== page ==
Bestow Employee Awards
Fitbit gives badges for steps, but your small business can give badges for employee goals, customer satisfaction, an employee of the month, or other defined categories. As a bonus, add instant notifications or public acknowledgment of achievements, such as featuring the winner on your company’s social media channels. Of course, the stakes may be even higher if you throw in a trip to Hawaii for the most helpful employee. Don’t be afraid to get creative with it.
Disadvantages of Gamification
When done correctly, gamification is a win-win for everyone involved. Customers or employees have more fun than they otherwise would have, and they may even win a prize, while your business benefits from increased productivity, sales, or customer engagement.
However, there are some ways that gamification can go wrong. Watch out for these pitfalls as you conceive a way to introduce gamification to your business.
Rewards Can Be Ineffective
If your reward for an employee who has won an office game is a dusty VHS tape you found in your attic, then the gamification will likely be ineffective. You must motivate your team with prizes that they actually want. Talk to your team or customers and learn what they’d appreciate as a reward for their work or loyalty. If the employees don't want the prize, the gamification tactic won't work—and it could even backfire by making you appear out of touch with your workforce.
Rewards don’t need to be monetary to motivate. They could simply be much-appreciated recognition in the form of an "employee of the month" placard in the office or convenience-related like the best parking space in the lot. What's important is that employees want to win the prize.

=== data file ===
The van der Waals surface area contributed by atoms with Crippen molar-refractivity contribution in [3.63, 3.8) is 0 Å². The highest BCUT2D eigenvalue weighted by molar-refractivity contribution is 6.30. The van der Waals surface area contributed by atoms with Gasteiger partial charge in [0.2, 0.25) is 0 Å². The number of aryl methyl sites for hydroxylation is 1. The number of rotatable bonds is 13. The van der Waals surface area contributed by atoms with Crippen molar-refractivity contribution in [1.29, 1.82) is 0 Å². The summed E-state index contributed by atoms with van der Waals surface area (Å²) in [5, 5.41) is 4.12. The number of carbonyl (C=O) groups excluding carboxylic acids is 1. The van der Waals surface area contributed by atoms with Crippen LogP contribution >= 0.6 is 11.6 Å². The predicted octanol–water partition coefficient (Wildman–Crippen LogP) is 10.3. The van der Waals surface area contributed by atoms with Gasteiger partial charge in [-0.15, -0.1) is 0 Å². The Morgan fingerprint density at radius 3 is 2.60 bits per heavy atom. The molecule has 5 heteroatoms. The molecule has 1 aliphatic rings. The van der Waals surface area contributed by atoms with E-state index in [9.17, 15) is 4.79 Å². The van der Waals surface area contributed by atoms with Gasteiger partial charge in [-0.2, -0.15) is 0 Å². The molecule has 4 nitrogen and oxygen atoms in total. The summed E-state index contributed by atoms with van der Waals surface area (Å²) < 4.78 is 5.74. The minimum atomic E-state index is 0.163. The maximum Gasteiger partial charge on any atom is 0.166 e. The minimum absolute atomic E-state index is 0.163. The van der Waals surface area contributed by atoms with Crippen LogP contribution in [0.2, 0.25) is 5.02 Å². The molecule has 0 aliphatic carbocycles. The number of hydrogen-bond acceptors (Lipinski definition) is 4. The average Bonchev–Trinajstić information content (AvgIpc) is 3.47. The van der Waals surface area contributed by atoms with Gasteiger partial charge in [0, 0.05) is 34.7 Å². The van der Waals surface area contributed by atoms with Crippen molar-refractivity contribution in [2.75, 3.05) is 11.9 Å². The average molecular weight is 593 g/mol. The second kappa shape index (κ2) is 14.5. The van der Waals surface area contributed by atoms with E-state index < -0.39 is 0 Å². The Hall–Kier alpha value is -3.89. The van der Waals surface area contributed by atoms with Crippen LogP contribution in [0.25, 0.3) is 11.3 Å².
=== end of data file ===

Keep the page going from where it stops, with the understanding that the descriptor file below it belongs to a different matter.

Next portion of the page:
Some Players May Have Unfair Advantages Over Others
If an employee or customer feels they have no chance of winning, then they won't participate, and they may even come to resent those who win. There are many ways to ensure that the game is fair, and it starts with designing a game that everyone has an equal chance at winning. Teams could be chosen with fairness in mind. Teams or goals could be randomized or otherwise swapped out after every game. You might even consider changing the format of the game entirely after a few rounds.
The Wrong Behavior Could Be Rewarded
If you’re not clear in your game rules about desired metrics, goals, and outcomes, you may be more susceptible to rewarding the wrong behavior. Employees should understand they’re part of a fair and objective system in which they have a real chance of success by working harder—not by looking for cheats and shortcuts.
Employees Could Become Too Competitive
Gamification should foster team member cooperation and collaboration. Strive for healthy, fun competition, not an overly competitive, winner-take-all approach that may lead to hard feelings and office hostility. To prevent this, ensure some kind of reward for many or all participants. You could also design a game that is enjoyable enough on its own. That way, the winner's reward is a nice perk, but playing the game in and of itself is rewarding enough to satisfy all players.
- Gamification is the introduction of gaming elements to something that isn't inherently a game.
- In business, gamification can be used to improve customer experience or entice employees to work toward specific goals.
- Common examples of gamification in business include a points-based reward system for completing tasks or reaching milestones.